Authors:Vololona Rabeharisoa (MINES ParisTech)
Liliana Doganova (Mines ParisTech)
Paper short abstract:
This communication looks at the emergence of orphan drugs markets, the intricacies between their testing and pricing, and debates on how to make rare diseases matter.
Paper long abstract:
In this communication, we look at the development of orphan drugs, e.g. drugs for rare diseases, as an interesting site for exploring the emergence of markets at the intersection of public health policies, regulatory measures, evidentiary practices, pricing mechanisms, patient activism, issues of social justice and moral sentiments.
Because of the small size of the targeted populations, orphan drugs could not pass the gold standard clinical trials that regulate the marketing of drugs, and were considered economically non viable by the industry. The 1983 American Orphan Drugs Act, and the 2000 European Directive on Orphan Medicinal Products, brought in economic incentives and scientific assistance to pharmaceutical and biotech firms willing to develop orphan drugs. These, and other legal measures, paved the way to the marketing of orphan drugs. They also raise criticisms against the "exceptional" regime, which some think rare disease patients and the industry benefit from, notably because orphan drugs tend to be very expensive and turn out to be "blockbusters of a new type", as some observers put it.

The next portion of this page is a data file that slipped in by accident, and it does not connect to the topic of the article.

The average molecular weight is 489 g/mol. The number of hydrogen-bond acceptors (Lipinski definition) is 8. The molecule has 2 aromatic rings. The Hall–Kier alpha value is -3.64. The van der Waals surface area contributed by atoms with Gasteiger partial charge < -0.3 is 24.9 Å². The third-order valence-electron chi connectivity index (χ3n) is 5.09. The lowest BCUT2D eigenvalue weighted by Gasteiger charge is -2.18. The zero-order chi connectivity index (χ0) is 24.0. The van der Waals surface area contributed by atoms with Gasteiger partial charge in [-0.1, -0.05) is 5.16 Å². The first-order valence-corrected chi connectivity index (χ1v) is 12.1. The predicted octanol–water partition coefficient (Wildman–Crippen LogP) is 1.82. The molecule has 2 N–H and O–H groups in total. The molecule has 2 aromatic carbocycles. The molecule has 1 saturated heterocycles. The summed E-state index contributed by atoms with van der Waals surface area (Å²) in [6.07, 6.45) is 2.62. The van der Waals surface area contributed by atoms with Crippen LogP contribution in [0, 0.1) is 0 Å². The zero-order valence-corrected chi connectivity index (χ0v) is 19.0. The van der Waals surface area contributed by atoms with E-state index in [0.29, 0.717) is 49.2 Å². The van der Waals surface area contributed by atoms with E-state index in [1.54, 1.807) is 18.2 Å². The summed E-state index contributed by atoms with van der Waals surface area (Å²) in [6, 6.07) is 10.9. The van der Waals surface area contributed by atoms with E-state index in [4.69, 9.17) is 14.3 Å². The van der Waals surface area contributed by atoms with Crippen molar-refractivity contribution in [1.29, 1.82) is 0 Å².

This communication draws on a preliminary fieldwork on initiatives launched by patient organizations in France, UK and in Europe, and on the dialogue these organizations establish with public authorities and the industry. We focus on how these initiatives and dialogue problematize the testing and the pricing of orphan drugs, and raise heated debates on how to make orphan drugs and rare diseases matter for the market and for society at large.
STS for pharmaceuticals and public health policy